Basket Cheese? What the heck is it?

I picked up something at my market called Aiello's Original Dairy Maid Basket Cheese, out of Brooklyn. Looks like fresh mozzarella in a basket. Tastes a little plainer. I'm going to use it on pizza tonight, like I would fresh mozzarella.

Has anyone tried this or heard of it before?

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13 Comments

Patty A. April 2, 2018
Using this cheese has been a tradition in my home in making a Holy Saturday Frittata, passed along by my mother-in-law, for the first "meat" meal after fasting on Good Friday.

2 lbs. fresh Asparagus, cut in pieces, gently simmered so that it retains color and is fairly al dente. 2 lbs. sweet sausage, sauteed and sliced into small pieces and then mixed with the Asparagus. Two of the Basket Cheese, sliced into chunks and added to the mixture until it starts to soften. Beat about 8 to 10 eggs into the mixture and cook slowly until the omelet forms. Of course, season to taste and serve with a loaf of Ciabatta.
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Laura April 1, 2018
My Italian grandmother made Easter pies every year. A double crusted pie made with eggs and diced prosciutto, Genoa salami and basket cheese. Delicious! Made two yesterday and only have 1/2 of one left.
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wayne March 22, 2019
I have been looking for this. My mother made this for years at Easter .I would love to get your recipe.She also used basket cheese.Wayne


 
Nick S. April 12, 2019
That's my favorite! My grandmother also made this, we call it ham pie. I just bought my cheese yesterday. We use sopresatta and prosciutto chunks. This will be my third year making it. Can't wait!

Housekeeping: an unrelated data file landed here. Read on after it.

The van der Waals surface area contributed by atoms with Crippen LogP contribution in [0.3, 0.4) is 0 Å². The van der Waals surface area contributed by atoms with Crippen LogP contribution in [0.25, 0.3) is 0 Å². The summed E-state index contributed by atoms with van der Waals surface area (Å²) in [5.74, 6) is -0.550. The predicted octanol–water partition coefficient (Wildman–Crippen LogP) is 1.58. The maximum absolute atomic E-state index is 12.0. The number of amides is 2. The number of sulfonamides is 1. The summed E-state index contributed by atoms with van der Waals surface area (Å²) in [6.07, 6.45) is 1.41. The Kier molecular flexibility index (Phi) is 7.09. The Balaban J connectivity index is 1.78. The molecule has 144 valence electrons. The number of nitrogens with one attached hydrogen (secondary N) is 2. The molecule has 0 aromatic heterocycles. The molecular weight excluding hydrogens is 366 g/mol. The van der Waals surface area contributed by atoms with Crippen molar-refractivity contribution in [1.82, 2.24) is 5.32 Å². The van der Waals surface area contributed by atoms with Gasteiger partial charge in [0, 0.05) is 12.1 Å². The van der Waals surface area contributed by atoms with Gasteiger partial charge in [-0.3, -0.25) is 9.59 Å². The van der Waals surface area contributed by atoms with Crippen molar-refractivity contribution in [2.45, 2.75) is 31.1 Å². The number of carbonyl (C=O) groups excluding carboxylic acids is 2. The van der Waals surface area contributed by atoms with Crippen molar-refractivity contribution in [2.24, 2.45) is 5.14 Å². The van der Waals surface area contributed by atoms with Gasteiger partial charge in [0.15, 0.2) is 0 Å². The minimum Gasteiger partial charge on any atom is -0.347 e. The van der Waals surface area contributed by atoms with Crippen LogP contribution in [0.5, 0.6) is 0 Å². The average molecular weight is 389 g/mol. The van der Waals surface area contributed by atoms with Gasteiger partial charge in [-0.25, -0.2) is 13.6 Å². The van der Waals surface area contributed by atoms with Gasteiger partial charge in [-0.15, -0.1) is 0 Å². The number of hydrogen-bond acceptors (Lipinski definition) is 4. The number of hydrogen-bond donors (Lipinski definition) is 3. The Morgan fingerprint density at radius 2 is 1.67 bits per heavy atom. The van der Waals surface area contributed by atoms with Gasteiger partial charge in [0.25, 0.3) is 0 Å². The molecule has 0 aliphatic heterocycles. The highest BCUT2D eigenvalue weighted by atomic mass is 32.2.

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Nick S. April 12, 2019
Yum!
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Meredith L. March 30, 2018
Basket cheese is not a sub for ricotta if you plan to apply heat, because it has a low melting point, and melts into something a bit dense in oven. The melted consistency is quite nice, but it will not mimic the moist fluff of a dessert ricotta pie.
 
Cuocopazzo March 30, 2018
Thank you for helping me figure this out. Even though I grew up in an Italian immigrant family, I never or hear of basket cheese before. Suddenly, I spotted it at a local market right next to the freshly made ricotta. I will try it. My question is this: is basket cheese interchangeable with ricotta when making ricotta pie or some of the other Italian sweets that use ricotta? Is it too heavy for this use? Thanks!

 
healthierkitchen May 1, 2011
sounds delicious!!
 
It's a fresh Italian cheese, reminiscent of both ricotta and mozzarella, that is typically made in a small basket. I am from an Italian-American family, and my parents would always buy that cheese (freshly made) around Easter. We would drizzle it with olive oil, and eat on its own (with a grind of pepper and a sprinkle of salt) or serve it on crusty Italian bread. It only keeps for a few days in the fridge, so you need to eat it pretty quickly. When I lived in NYC, I could often find it in Little Italy around Easter time.

I am so envious, Mrs. L -- I haven't had basket cheese in years. I'll bet that it was great on homemade pizza!
 
latoscana April 30, 2011
It's a fresh cheese made in a basket which gives it its form. You often see the imprint of the basket's weave on the cheese.
 
lastnightsdinner April 30, 2011
Our local Narragansett Creamery makes it around Easter time - they describe it as a cross between ricotta and fresh mozzarella, and typically serve it in pretty straightforward fashion, like on crostini with fresh herbs. Your pizza idea sounds perfect!
 
MrsKeller April 30, 2011
http://en.m.wikipedia.org/wiki/Basket_cheese
 
boulangere April 30, 2011
News to me. I'll look forward to what others have to say.
 
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